Posted: 2008-01-19

Some Writing Tips

by The Dream Painter

Hi Group,

Some of you know me. Some of you know my work, and most have read or seen some of my more public works under a different name. I have been involved in writing or editing books, articles, movie and television scripts for over thirty years.

I have surfed around the net looking at what other people are doing for a long time as well. Several years ago, I became a volunteer editor for StoriesOnline. I thought I could help, because there are a lot of good ideas and plots out there, but there are a few of our authors who have some trouble with grammar. There are a few of our writers that are just plain illiterate, and even fewer that come under the heading "TOTAL DUMB ASS."

Total Dumb Ass is defined as an illiterate that refuses to learn.

But all have a story to tell, and I applaud their wanting to take time to tell it.

As I edited or read the stories in SOL, there were a number of common mistakes made by just about every writer.

It would be understandable that we didn't pay a lot of attention in English 101. Most of us guys were staring at little Suzie's barely perceptible sweater bumps, while the teacher was talking about grammar. Then we grew up and fondled Suzie's now impressive rack instead of doing our homework. Meanwhile little Suzie was stuck to her chair, pretending not to notice us staring. Being so juiced, she couldn't complete her homework either.

We're supposed to learn grammar at the same age we first discovered our pecker? It's no wonder we grew up grammatically challenged.

I was fortunate that Ellen Brighton gave me my first blowjob in the seventh grade. Her mother was our English teacher, and I found every opportunity to get some tutoring that summer. When you equate grammar with blowjobs, becoming an English major is almost a given.

One of the problems with having a LOT of errors in your writing is that it makes people quit your story. When they quit your story, you get a low rating score. Low rating scores lead to everyone ignoring your work.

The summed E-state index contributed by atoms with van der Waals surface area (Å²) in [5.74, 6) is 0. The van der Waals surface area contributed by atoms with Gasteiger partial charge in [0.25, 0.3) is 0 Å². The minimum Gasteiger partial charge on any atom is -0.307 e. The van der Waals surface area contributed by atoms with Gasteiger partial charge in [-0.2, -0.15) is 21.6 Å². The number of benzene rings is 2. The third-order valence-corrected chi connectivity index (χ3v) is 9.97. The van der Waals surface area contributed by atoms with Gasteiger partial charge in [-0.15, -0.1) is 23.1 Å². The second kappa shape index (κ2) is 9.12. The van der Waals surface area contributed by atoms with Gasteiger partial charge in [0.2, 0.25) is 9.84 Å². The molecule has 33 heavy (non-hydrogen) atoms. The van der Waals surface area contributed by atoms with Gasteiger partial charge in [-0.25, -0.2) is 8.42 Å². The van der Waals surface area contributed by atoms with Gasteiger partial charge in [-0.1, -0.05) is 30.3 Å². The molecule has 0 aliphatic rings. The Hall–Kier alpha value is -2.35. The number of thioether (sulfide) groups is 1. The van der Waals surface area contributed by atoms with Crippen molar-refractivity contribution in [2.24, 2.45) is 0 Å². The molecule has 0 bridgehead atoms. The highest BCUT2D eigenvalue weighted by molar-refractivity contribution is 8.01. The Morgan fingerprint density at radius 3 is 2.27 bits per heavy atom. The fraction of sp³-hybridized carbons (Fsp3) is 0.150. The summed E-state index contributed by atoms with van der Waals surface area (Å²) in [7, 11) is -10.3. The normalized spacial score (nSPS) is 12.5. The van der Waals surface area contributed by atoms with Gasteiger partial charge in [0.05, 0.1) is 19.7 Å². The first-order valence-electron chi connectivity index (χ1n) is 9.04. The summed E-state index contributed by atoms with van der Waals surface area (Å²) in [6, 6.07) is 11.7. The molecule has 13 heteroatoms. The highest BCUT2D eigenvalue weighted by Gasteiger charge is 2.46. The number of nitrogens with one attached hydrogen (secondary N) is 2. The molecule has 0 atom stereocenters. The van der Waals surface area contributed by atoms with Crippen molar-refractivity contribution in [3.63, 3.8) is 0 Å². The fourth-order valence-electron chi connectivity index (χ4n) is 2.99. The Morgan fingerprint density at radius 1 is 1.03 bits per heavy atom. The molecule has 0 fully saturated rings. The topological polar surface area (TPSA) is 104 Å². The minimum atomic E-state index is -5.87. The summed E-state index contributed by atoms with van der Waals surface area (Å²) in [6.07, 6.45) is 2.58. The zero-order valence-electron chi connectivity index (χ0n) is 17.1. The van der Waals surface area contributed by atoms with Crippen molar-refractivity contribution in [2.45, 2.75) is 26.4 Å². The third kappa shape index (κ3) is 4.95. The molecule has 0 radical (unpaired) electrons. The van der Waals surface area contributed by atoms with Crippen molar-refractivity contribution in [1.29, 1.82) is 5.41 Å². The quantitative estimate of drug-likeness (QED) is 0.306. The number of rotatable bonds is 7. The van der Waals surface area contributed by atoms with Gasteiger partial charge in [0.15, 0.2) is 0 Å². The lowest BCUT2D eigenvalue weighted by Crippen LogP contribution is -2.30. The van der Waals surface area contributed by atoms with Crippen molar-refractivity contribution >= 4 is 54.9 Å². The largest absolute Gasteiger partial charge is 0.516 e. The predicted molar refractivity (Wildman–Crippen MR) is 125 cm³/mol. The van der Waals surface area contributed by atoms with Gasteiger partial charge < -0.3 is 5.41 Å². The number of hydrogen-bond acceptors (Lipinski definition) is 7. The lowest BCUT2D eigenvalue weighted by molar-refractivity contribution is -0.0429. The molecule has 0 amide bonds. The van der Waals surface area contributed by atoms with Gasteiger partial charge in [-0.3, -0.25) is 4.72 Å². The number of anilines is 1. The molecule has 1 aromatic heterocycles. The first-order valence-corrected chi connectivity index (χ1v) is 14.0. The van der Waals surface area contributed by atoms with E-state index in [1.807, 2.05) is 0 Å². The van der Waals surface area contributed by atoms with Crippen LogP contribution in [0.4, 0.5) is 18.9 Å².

The key to it all is getting your hand out of your lap and EDIT EDIT EDIT. It is a writer's most onerous job. I hate it, Kurt Vonnegut hated it, and you hate it too. It is a fact of life though. If you want people to read your stuff, you have to make it readable.

I don't advertise editing anymore because I was swamped with requests. I tried to winnow it down some, but the requests kept coming. Regretfully most didn't need editing — they needed complete rewrites. I didn't have time or inclination to rewrite the dumb assed stuff. I loved editing when the author spends a lot of time making his work readable, and I still do some of that from time to time. I just couldn't be the editor and author on someone's half-assed attempts.

The following is a short list of the thirty-one most common errors that are hard to correct quickly. I took them directly from SOL stories that I read or edited.

I hope this helps.

The Basics

Follow these few basic rules and you will cut out 60% — 75% of your errors that make your perfectly good writing scream "He's a dumb ass."

Spell check! Every computer has one. So use it!

Some words are not picked up by spell check. You just have to use a dictionary once in a while. Forget about the so-called 'accepted usage'. Accepted usage is a lazy person's way of refusing to accept responsibility for their writing, or for proper grammar.

These are directly from SOL stories. I Swear!

  1. The words their, they're, there. These are VERY frequently misused in our stories.
    There - An adverb meaning "at that place" or "to that — As in, "OK missy, take your tiny little tail over there and get ready to get your box reamed.
    Their — A pronoun not including you or the speaker. — As in, "They were identical twins, but their labia looked different in the bright lights."
    They're — A contraction of they are. - As in, "Please lie down. They're going to screw your brains out now.
    In summary:
    Their bed is over there, and they're going to use it!